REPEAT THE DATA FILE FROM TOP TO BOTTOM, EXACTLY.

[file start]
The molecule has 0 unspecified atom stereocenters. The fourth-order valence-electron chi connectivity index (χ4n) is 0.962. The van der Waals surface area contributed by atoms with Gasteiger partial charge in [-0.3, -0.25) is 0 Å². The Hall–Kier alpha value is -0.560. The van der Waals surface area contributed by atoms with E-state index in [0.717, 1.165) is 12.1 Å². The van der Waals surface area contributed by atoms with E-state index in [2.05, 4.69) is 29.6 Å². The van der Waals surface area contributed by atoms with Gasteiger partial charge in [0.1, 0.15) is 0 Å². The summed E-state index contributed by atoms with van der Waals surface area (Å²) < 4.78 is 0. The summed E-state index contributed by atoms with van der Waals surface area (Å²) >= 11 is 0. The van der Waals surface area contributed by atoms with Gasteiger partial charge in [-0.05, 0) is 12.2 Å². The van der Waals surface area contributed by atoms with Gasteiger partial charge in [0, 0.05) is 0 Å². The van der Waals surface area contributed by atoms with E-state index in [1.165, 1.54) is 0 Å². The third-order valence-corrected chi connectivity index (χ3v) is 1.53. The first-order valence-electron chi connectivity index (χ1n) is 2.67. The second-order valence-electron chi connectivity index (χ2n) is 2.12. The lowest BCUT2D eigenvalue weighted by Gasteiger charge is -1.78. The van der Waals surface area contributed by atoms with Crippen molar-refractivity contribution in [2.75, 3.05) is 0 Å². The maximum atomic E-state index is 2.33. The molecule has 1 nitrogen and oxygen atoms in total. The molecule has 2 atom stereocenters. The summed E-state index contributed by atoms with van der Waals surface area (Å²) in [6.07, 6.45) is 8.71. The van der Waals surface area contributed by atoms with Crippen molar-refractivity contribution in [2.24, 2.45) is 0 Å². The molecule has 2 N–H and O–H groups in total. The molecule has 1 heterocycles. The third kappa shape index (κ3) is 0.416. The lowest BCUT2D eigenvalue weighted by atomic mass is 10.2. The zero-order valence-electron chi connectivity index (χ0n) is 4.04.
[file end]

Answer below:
The molecule has 0 unspecified atom stereocenters. The fourth-order valence-electron chi connectivity index (χ4n) is 0.962. The van der Waals surface area contributed by atoms with Gasteiger partial charge in [-0.3, -0.25) is 0 Å². The Hall–Kier alpha value is -0.560. The van der Waals surface area contributed by atoms with E-state index in [0.717, 1.165) is 12.1 Å². The van der Waals surface area contributed by atoms with E-state index in [2.05, 4.69) is 29.6 Å². The van der Waals surface area contributed by atoms with Gasteiger partial charge in [0.1, 0.15) is 0 Å². The summed E-state index contributed by atoms with van der Waals surface area (Å²) < 4.78 is 0. The summed E-state index contributed by atoms with van der Waals surface area (Å²) >= 11 is 0. The van der Waals surface area contributed by atoms with Gasteiger partial charge in [-0.05, 0) is 12.2 Å². The van der Waals surface area contributed by atoms with Gasteiger partial charge in [0, 0.05) is 0 Å². The van der Waals surface area contributed by atoms with E-state index in [1.165, 1.54) is 0 Å². The third-order valence-corrected chi connectivity index (χ3v) is 1.53. The first-order valence-electron chi connectivity index (χ1n) is 2.67. The second-order valence-electron chi connectivity index (χ2n) is 2.12. The lowest BCUT2D eigenvalue weighted by Gasteiger charge is -1.78. The van der Waals surface area contributed by atoms with Crippen molar-refractivity contribution in [2.75, 3.05) is 0 Å². The maximum atomic E-state index is 2.33. The molecule has 1 nitrogen and oxygen atoms in total. The molecule has 2 atom stereocenters. The summed E-state index contributed by atoms with van der Waals surface area (Å²) in [6.07, 6.45) is 8.71. The van der Waals surface area contributed by atoms with Crippen molar-refractivity contribution in [2.24, 2.45) is 0 Å². The molecule has 2 N–H and O–H groups in total. The molecule has 1 heterocycles. The third kappa shape index (κ3) is 0.416. The lowest BCUT2D eigenvalue weighted by atomic mass is 10.2. The zero-order valence-electron chi connectivity index (χ0n) is 4.04.